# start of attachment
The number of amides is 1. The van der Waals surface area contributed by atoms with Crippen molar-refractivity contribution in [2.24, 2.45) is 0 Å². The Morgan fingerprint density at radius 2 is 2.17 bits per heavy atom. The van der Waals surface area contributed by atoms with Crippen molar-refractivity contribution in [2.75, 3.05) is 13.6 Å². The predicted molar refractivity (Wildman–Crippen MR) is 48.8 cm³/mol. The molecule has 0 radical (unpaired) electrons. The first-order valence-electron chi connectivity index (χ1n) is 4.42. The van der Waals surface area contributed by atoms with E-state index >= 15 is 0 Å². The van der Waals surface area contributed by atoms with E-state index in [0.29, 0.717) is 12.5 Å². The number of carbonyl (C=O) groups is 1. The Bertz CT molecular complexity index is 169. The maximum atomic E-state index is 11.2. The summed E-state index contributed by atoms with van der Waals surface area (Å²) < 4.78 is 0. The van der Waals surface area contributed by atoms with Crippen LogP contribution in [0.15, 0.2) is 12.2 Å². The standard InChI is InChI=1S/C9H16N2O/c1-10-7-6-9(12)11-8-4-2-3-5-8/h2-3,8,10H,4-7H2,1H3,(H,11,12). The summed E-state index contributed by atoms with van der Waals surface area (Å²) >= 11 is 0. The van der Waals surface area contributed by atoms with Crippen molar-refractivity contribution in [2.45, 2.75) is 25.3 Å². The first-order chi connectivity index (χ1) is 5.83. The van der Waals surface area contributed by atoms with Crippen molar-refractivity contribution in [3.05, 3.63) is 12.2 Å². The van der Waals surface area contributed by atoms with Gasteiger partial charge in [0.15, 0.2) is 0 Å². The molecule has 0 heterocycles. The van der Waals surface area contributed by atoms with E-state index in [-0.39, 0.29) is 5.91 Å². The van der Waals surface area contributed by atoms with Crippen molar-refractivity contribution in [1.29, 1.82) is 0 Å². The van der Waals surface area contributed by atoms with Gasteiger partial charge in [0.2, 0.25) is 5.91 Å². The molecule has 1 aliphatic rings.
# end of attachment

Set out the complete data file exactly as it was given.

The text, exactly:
The number of amides is 1. The van der Waals surface area contributed by atoms with Crippen molar-refractivity contribution in [2.24, 2.45) is 0 Å². The Morgan fingerprint density at radius 2 is 2.17 bits per heavy atom. The van der Waals surface area contributed by atoms with Crippen molar-refractivity contribution in [2.75, 3.05) is 13.6 Å². The predicted molar refractivity (Wildman–Crippen MR) is 48.8 cm³/mol. The molecule has 0 radical (unpaired) electrons. The first-order valence-electron chi connectivity index (χ1n) is 4.42. The van der Waals surface area contributed by atoms with E-state index >= 15 is 0 Å². The van der Waals surface area contributed by atoms with E-state index in [0.29, 0.717) is 12.5 Å². The number of carbonyl (C=O) groups is 1. The Bertz CT molecular complexity index is 169. The maximum atomic E-state index is 11.2. The summed E-state index contributed by atoms with van der Waals surface area (Å²) < 4.78 is 0. The van der Waals surface area contributed by atoms with Crippen LogP contribution in [0.15, 0.2) is 12.2 Å². The standard InChI is InChI=1S/C9H16N2O/c1-10-7-6-9(12)11-8-4-2-3-5-8/h2-3,8,10H,4-7H2,1H3,(H,11,12). The summed E-state index contributed by atoms with van der Waals surface area (Å²) >= 11 is 0. The van der Waals surface area contributed by atoms with Crippen molar-refractivity contribution in [2.45, 2.75) is 25.3 Å². The first-order chi connectivity index (χ1) is 5.83. The van der Waals surface area contributed by atoms with Crippen molar-refractivity contribution in [3.05, 3.63) is 12.2 Å². The van der Waals surface area contributed by atoms with Gasteiger partial charge in [0.15, 0.2) is 0 Å². The molecule has 0 heterocycles. The van der Waals surface area contributed by atoms with E-state index in [-0.39, 0.29) is 5.91 Å². The van der Waals surface area contributed by atoms with Crippen molar-refractivity contribution in [1.29, 1.82) is 0 Å². The van der Waals surface area contributed by atoms with Gasteiger partial charge in [0.2, 0.25) is 5.91 Å². The molecule has 1 aliphatic rings.